NEW YORK: American TV viewers who have abandoned traditional, bulky cable TV packages in favour of cheaper, “skinny” digital content bundles are finding that prices are creeping up and they could end up spending more than before.
Axios Media Trends observed how both digital multichannel video programming distributors (dMVPDs), like DirectTV NOW and YouTube TV, and video on-demand companies, like Netflix and Amazon, have hiked subscription rates over recent months.
An extra $5 a month in the case of dMVPDs already costing around $35 may not seem too steep initially, but, as Axios observed, many consumers subscribe to more than one such bundle in order to access both live and on-demand programming.
“Eventually, consumers could expect to pay more for digital programming in total than they do now for their traditional cable or satellite package,” it said.
Amazon and Netflix, meanwhile, have increased prices by between 16% and 20% during the past nine months, and the latter is reported to be testing a new plan that would be priced at 20% higher again.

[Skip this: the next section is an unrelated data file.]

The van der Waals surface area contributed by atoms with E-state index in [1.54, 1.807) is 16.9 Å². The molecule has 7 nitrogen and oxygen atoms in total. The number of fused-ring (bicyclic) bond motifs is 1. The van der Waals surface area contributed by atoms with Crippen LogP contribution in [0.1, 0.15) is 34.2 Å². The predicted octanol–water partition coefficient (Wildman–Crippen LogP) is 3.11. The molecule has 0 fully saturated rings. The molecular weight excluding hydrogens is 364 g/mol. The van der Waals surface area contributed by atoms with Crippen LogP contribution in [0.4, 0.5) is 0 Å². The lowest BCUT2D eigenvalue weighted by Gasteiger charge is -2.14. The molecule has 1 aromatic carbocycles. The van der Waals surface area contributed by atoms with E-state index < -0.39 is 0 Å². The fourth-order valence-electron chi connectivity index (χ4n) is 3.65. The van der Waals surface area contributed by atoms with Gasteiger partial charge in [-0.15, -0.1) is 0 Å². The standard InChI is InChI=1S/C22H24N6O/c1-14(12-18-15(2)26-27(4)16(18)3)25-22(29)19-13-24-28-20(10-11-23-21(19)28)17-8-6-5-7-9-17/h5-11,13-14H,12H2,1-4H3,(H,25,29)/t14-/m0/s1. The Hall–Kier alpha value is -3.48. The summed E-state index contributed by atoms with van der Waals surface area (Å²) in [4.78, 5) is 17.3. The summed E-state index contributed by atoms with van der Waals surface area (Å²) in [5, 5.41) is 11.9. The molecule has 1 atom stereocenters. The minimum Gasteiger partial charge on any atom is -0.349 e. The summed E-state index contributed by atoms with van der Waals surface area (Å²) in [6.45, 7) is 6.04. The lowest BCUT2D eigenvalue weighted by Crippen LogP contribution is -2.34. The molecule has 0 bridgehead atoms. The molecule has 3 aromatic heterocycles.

Currently, there is little or no regulation around pricing in these markets, Axios noted, with opportunities to tackle it only cropping up when addressing competition issues during regulatory reviews of mergers and acquisitions.
One such opportunity was passed up last month when the AT&T merger with Time Warner went through without any sell-offs being required.
Previously, in fact, AT&T CFO John Stephens had indicated an intention to add more video streaming services that would cover more audience segments, including a skinny bundle priced at $15 per month.
WatchTV, offering channels from both AT&T and Time Warner, was indeed launched a week after the acquisition was completed, initially only available to AT&T wireless subscribers but it is due to be offered as a standalone service as well.
Axios expected that the trend towards increasing the price of video streaming content will extend to other media, noting that Spotify is testing a 10% subscription fee increase in Norway.
Sourced from Axios Media Trends, The Hollywood Reporter, Adweek; additional content by WARC staff